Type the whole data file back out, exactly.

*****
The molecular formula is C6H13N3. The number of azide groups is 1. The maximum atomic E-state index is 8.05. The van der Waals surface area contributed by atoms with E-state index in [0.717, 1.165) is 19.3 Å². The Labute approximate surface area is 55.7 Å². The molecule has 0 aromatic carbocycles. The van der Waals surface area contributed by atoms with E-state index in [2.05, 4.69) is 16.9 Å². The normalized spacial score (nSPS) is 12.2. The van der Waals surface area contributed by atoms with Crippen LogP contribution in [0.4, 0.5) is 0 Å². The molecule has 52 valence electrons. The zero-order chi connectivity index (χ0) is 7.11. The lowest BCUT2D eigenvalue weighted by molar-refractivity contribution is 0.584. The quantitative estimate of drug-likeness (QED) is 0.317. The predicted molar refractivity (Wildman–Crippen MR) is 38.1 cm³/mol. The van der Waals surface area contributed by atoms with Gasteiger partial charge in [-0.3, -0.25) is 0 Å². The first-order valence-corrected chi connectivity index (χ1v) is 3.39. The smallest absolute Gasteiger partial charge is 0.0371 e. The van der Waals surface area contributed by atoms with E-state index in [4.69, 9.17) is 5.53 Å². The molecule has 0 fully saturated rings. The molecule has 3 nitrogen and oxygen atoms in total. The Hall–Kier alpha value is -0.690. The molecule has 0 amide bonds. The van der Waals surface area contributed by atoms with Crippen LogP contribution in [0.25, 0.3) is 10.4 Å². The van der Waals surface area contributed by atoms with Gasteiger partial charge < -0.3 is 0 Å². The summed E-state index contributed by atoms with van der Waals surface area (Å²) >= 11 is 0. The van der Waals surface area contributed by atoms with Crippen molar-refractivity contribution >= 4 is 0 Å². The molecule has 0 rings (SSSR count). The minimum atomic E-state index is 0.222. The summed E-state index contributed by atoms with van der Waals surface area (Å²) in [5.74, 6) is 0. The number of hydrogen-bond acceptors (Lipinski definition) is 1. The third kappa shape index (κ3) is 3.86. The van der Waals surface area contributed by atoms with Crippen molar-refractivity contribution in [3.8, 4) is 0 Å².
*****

The molecular formula is C6H13N3. The number of azide groups is 1. The maximum atomic E-state index is 8.05. The van der Waals surface area contributed by atoms with E-state index in [0.717, 1.165) is 19.3 Å². The Labute approximate surface area is 55.7 Å². The molecule has 0 aromatic carbocycles. The van der Waals surface area contributed by atoms with E-state index in [2.05, 4.69) is 16.9 Å². The normalized spacial score (nSPS) is 12.2. The van der Waals surface area contributed by atoms with Crippen LogP contribution in [0.4, 0.5) is 0 Å². The molecule has 52 valence electrons. The zero-order chi connectivity index (χ0) is 7.11. The lowest BCUT2D eigenvalue weighted by molar-refractivity contribution is 0.584. The quantitative estimate of drug-likeness (QED) is 0.317. The predicted molar refractivity (Wildman–Crippen MR) is 38.1 cm³/mol. The van der Waals surface area contributed by atoms with Gasteiger partial charge in [-0.3, -0.25) is 0 Å². The first-order valence-corrected chi connectivity index (χ1v) is 3.39. The smallest absolute Gasteiger partial charge is 0.0371 e. The van der Waals surface area contributed by atoms with E-state index in [4.69, 9.17) is 5.53 Å². The molecule has 0 fully saturated rings. The molecule has 3 nitrogen and oxygen atoms in total. The Hall–Kier alpha value is -0.690. The molecule has 0 amide bonds. The van der Waals surface area contributed by atoms with Crippen LogP contribution in [0.25, 0.3) is 10.4 Å². The van der Waals surface area contributed by atoms with Gasteiger partial charge < -0.3 is 0 Å². The summed E-state index contributed by atoms with van der Waals surface area (Å²) >= 11 is 0. The van der Waals surface area contributed by atoms with Crippen molar-refractivity contribution >= 4 is 0 Å². The molecule has 0 rings (SSSR count). The minimum atomic E-state index is 0.222. The summed E-state index contributed by atoms with van der Waals surface area (Å²) in [5.74, 6) is 0. The number of hydrogen-bond acceptors (Lipinski definition) is 1. The third kappa shape index (κ3) is 3.86. The van der Waals surface area contributed by atoms with Crippen molar-refractivity contribution in [3.8, 4) is 0 Å².